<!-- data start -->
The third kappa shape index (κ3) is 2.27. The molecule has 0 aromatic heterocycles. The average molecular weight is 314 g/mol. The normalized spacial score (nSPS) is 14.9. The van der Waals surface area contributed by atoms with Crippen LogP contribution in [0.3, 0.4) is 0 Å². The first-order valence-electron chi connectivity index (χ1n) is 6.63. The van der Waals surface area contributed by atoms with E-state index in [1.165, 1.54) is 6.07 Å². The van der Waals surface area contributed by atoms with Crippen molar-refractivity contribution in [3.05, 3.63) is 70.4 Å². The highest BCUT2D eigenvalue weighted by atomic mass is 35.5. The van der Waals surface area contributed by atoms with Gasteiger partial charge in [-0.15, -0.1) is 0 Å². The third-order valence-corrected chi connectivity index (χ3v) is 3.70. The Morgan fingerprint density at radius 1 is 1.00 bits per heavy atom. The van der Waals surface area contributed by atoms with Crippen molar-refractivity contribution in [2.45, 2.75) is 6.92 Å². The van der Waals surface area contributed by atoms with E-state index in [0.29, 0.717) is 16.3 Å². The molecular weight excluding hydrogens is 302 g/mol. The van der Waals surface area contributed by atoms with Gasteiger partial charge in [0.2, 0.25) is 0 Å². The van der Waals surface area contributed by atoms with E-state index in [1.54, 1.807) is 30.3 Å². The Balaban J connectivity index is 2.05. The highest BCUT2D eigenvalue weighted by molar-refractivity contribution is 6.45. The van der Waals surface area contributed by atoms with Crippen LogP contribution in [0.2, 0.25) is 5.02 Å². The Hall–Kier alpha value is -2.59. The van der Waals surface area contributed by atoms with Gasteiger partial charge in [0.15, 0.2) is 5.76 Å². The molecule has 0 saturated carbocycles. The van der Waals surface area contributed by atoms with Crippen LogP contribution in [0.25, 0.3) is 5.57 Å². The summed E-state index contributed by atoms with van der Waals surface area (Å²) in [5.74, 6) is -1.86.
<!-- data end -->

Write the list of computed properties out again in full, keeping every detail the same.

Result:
The third kappa shape index (κ3) is 2.27. The molecule has 0 aromatic heterocycles. The average molecular weight is 314 g/mol. The normalized spacial score (nSPS) is 14.9. The van der Waals surface area contributed by atoms with Crippen LogP contribution in [0.3, 0.4) is 0 Å². The first-order valence-electron chi connectivity index (χ1n) is 6.63. The van der Waals surface area contributed by atoms with E-state index in [1.165, 1.54) is 6.07 Å². The van der Waals surface area contributed by atoms with Crippen molar-refractivity contribution in [3.05, 3.63) is 70.4 Å². The highest BCUT2D eigenvalue weighted by atomic mass is 35.5. The van der Waals surface area contributed by atoms with Gasteiger partial charge in [-0.15, -0.1) is 0 Å². The third-order valence-corrected chi connectivity index (χ3v) is 3.70. The Morgan fingerprint density at radius 1 is 1.00 bits per heavy atom. The van der Waals surface area contributed by atoms with Crippen molar-refractivity contribution in [2.45, 2.75) is 6.92 Å². The van der Waals surface area contributed by atoms with E-state index in [0.29, 0.717) is 16.3 Å². The molecular weight excluding hydrogens is 302 g/mol. The van der Waals surface area contributed by atoms with Gasteiger partial charge in [0.2, 0.25) is 0 Å². The van der Waals surface area contributed by atoms with E-state index in [1.54, 1.807) is 30.3 Å². The Balaban J connectivity index is 2.05. The highest BCUT2D eigenvalue weighted by molar-refractivity contribution is 6.45. The van der Waals surface area contributed by atoms with Crippen LogP contribution in [0.2, 0.25) is 5.02 Å². The Hall–Kier alpha value is -2.59. The van der Waals surface area contributed by atoms with Gasteiger partial charge in [0.15, 0.2) is 5.76 Å². The molecule has 0 saturated carbocycles. The van der Waals surface area contributed by atoms with Crippen LogP contribution in [0.25, 0.3) is 5.57 Å². The summed E-state index contributed by atoms with van der Waals surface area (Å²) in [5.74, 6) is -1.86.